The full article was published in the ABI Journal and is available here.


*David Eaton is a recently retired partner of Kirkland & Ellis LLP.  Aaron David is an associate at Paul, Weiss, Rifkind, Wharton & Garrison LLP.  The article reflects the views of authors, and does not represent the views of Kirkland & Ellis or Paul, Weiss.

Bankruptcy Jurisdiction Over Foreign Entities: Exorbitant or Congruent?

By Adrian Walters (Chicago-Kent College of Law, Illinois Institute of Technology)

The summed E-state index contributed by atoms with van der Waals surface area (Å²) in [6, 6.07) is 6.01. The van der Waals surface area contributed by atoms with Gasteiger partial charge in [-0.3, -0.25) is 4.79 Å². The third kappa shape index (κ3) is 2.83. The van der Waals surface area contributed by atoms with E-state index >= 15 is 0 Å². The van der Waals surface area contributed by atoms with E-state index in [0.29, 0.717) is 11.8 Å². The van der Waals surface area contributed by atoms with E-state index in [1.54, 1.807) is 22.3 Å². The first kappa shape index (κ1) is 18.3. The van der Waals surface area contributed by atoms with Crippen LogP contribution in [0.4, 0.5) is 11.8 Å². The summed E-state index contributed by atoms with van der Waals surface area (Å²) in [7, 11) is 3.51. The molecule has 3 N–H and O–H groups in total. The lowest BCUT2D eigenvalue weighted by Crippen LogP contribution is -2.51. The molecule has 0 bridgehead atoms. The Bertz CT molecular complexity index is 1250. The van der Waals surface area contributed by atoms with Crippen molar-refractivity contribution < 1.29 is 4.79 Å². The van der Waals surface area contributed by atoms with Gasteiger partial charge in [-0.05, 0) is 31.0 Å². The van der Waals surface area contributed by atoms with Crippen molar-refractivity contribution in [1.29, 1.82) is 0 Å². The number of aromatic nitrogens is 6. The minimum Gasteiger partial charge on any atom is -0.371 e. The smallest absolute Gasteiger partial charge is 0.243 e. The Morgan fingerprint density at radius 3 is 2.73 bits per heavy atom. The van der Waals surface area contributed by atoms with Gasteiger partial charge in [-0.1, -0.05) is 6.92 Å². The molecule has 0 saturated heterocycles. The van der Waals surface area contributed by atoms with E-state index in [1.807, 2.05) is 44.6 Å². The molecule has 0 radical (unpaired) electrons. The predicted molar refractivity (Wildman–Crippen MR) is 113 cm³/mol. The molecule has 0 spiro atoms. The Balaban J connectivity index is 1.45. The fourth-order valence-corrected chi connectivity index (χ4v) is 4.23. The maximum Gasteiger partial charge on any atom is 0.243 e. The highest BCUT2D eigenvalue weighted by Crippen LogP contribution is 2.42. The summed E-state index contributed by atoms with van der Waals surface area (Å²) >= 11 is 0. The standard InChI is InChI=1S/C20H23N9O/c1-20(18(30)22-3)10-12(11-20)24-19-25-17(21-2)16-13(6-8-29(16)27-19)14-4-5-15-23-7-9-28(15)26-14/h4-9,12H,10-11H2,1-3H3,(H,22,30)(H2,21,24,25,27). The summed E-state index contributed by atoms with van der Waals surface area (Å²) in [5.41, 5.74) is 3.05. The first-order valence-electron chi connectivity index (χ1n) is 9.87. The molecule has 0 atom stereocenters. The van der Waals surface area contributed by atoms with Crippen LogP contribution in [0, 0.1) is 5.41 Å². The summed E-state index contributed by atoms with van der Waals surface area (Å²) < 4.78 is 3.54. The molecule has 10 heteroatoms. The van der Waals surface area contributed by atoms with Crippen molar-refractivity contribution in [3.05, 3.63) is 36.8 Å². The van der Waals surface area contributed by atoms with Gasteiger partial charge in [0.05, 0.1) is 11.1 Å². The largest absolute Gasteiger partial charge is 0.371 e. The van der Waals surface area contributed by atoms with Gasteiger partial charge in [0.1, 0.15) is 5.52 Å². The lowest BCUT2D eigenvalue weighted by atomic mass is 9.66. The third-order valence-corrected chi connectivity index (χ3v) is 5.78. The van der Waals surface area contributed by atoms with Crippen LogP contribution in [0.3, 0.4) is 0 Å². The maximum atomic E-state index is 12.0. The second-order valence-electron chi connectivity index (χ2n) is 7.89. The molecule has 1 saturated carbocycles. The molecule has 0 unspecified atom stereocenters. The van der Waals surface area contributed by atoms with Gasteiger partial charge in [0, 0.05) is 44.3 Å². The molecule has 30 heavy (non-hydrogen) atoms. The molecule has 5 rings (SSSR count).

As Oscar Couwenberg and Stephen Lubben have demonstrated, foreign firms commonly file for bankruptcy in the United States in order to take advantage of chapter 11 of the Bankruptcy Code. But overseas critics tend to balk at the ease with which global bankruptcy jurisdiction can be engineered in the United States through a combination of the Bankruptcy Code’s low bar to entry and the worldwide effects of a bankruptcy case. They complain that the formal structure of U.S. eligibility and jurisdictional rules promote abusive bankruptcy forum shopping and the harmful imposition of U.S. norms on non-U.S. stakeholders.